And when death surrounds us from outside and threatens us from inside, then obviously our central effort is towards self-preservation. That’s what we are doing all the while. Therefore, we worship nothing but the ego.

You have to figure out the ways in which you worship the ego. You have to figure out the appendages of the ego that you worship. You have to figure out the concrete ways that apply to your particular case. Those ways might differ.

One might worship the ego as his beloved wife.

One might worship ego as his bank account.

One might worship the ego as his political power.

One might worship the ego as his bohemian ways.

One may worship the ego as the idiosyncrasies of his personality.

All those things can change, the names and form, the particularities, but the central fact remains the same.

“How does one elevate the subject of Śraddhā from the one given by natural dispositions?” You say ‘natural dispositions’, that is Prakriti.

I have repeatedly said, the only method is suffering.

Look at the beauty of Shri Krishna’s words here. He says, “You are your Śraddhā. A person verily is what his Śraddhā is.”

You are the one you worship. The quality of your being, the quality of your life is decided by the quality of your devotion, the quality of your love.

You want to know who you are? Just look at the one you really worship. Just look at the one you are prepared to leave a lot for. Who is it that compels you to leave even very valuable things behind for its own sake? That is the one that you worship.

Now, don’t deny the fact and don’t be ashamed of the object of your worship. Admit that you are worshipping an unworthy object. All change starts from here.

It’s not that we do not ever have or come upon valuable things in life. There is none so unlucky or impoverished. We all do get chances. We are all beneficiaries of Grace. We all do get blessed with, gifted with valuable stuff once in a while. And then, what do we do? We sacrifice it at the altar of our primitive tendencies.

You had a beautiful thing—and what did you give it up for? Your lust or your fear. Shame. Now suffer. Suffering is the method. That is one reason why in one major world religion, Christianity, sin and repentance have a very central position.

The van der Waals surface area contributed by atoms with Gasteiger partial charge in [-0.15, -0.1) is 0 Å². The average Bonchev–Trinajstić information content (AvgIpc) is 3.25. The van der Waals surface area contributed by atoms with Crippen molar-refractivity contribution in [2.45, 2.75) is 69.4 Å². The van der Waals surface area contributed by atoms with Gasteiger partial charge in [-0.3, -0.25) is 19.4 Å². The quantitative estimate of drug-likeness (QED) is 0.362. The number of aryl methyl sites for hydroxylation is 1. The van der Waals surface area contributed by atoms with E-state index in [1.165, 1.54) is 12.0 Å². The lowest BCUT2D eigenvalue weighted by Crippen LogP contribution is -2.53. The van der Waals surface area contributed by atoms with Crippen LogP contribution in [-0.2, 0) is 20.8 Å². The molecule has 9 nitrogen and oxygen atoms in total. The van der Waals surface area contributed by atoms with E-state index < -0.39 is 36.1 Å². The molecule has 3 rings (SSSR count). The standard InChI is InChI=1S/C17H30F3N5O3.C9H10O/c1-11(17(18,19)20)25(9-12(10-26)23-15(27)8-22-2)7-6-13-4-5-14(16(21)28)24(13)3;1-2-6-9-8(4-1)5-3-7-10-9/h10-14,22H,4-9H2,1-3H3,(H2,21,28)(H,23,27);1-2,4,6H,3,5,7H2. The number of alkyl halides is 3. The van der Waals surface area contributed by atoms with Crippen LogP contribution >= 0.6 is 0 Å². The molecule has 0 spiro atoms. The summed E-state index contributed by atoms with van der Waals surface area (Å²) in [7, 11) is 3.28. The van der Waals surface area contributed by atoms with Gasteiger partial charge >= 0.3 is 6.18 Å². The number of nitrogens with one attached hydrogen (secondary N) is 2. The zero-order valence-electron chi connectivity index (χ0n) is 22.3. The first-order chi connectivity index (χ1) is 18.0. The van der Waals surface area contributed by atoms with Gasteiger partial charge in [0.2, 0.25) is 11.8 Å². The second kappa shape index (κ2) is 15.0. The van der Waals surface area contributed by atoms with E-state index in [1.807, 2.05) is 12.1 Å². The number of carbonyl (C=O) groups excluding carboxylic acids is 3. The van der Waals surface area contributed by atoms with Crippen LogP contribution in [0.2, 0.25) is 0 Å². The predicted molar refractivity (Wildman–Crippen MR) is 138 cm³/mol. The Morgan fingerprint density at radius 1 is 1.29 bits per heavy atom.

You are a sinner, are you not? See what you have done. See what you have been continuously doing. Look at your decisions. See what you have been trading-in for what. See what you have sold off and at what price.

That is sin. To give away, sell away, or sacrifice the essential for the sake of the inessential, the frivolous, the fleeting, the temporal. That is sin.

Sin is a decision. Sin is an act of a clouded consciousness. Nevertheless, it is an act, and therefore the responsibility lies squarely on the actor. And since the responsibility belongs to the actor, therefore the actor must repent. That is the only method.

Acknowledge your sin and repent. That is the only way you advance in your consciousness. That is the only way the object of your devotion changes.

Don’t you daily trade away peace for prestige? Don’t you daily trade away love for comfort? That’s what sin is. A wrong deal, a raw deal, a bad decision.

Acknowledge that your decisions have been false, that it is very tempting to be taking wrong decisions continuously. That’s the method.

“What are the austerities that Shri Krishna is referring to?”

Austerity is tapas. You understand ‘tapas’? Tapas literally means passing through fire; passing through fire so that all that which can be burnt down does get burnt down. All that which is combustible actually simply burns away. That’s tapas.

Tapas is to allow the passing to pass away. Tapas is to allow the fleeting to flee. Tapas is to allow the false to fall.

It is a decision, you know. The false really doesn’t need to be forcibly knocked down. It is ready to fall down. You stubbornly, diligently uphold it. You support it no end.

Tapas is to gather the courage and the love to let the false fall. Why is it called ‘tapas’ then, why is it named as ‘passing through fire’? Because when the false falls, it falls with a large part of your being. It is not the false that appears like falling; you experience as if a great part of yourself has fallen. It’s almost like death. Therefore, it is being called as ‘tapas’. It requires a special kind of integrity and great love, which gives courage.